OSHA Recordkeeping and Reporting Requirements

Each employer must keep records (and make these records available to the Secretaries of Labor or Health and Human Services) of:

·        Work-related deaths, injuries, and illnesses (injuries/illnesses should only be reported if they required medical treatment, or if they resulted in loss of consciousness, restriction of work or motion, or a transfer to another job); and

·        Employee exposure to toxic substances.

All required records must be kept for five years.  In 2002 OSHA revised its recordkeeping forms and issued a time table for use of its new OSHA 300 form:  In early 2004, additional changes were made to the OSHA 300 log and the OSHA 300A form.  New information must be included on the form and the posting requirements as listed below.  For additional information contact the OSHA web site at www.osha.gov.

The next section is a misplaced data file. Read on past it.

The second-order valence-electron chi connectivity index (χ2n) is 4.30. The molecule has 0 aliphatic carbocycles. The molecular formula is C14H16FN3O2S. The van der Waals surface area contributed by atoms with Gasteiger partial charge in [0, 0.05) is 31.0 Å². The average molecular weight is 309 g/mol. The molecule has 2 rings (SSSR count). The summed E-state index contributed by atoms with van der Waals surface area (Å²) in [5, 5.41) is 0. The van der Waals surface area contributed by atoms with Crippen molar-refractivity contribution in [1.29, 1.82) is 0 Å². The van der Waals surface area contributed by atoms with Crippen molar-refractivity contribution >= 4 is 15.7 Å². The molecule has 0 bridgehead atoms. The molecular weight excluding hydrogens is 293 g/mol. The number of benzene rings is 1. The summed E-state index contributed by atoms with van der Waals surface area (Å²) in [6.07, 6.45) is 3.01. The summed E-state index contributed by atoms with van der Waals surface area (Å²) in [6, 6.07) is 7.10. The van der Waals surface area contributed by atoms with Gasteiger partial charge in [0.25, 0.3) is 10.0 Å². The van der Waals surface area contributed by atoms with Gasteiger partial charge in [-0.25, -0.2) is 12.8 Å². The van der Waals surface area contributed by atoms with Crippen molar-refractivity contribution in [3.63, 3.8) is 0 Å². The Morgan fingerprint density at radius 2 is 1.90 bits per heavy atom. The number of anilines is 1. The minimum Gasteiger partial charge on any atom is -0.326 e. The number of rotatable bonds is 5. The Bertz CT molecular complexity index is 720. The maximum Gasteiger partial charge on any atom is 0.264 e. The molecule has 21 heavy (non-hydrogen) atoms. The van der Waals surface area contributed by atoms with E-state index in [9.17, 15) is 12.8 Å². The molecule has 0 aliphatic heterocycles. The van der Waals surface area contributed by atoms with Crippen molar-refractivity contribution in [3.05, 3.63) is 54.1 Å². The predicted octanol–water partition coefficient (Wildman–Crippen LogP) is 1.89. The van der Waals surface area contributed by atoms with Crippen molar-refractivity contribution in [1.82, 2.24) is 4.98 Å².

Employers must report to the nearest OSHA office within eight hours of any accident that results in one or more fatalities or hospitalization of three or more employees.  Failure to report such information or maintain the required records may result in citations or other civil penalties.  Employers who intentionally make false statements are also subject to criminal penalties.  Finally, each employer must post at the workplace, on an annual basis, a list of occupational deaths/illnesses/injuries.


  1. A safe workplace cutlure is one in which employers provide proper safety training and support while monitoring their employees; and where employees have a clear channel of communication to talk with their superiors. Good communication, planning, and reviews are imperative to make sure everyone is working safely.

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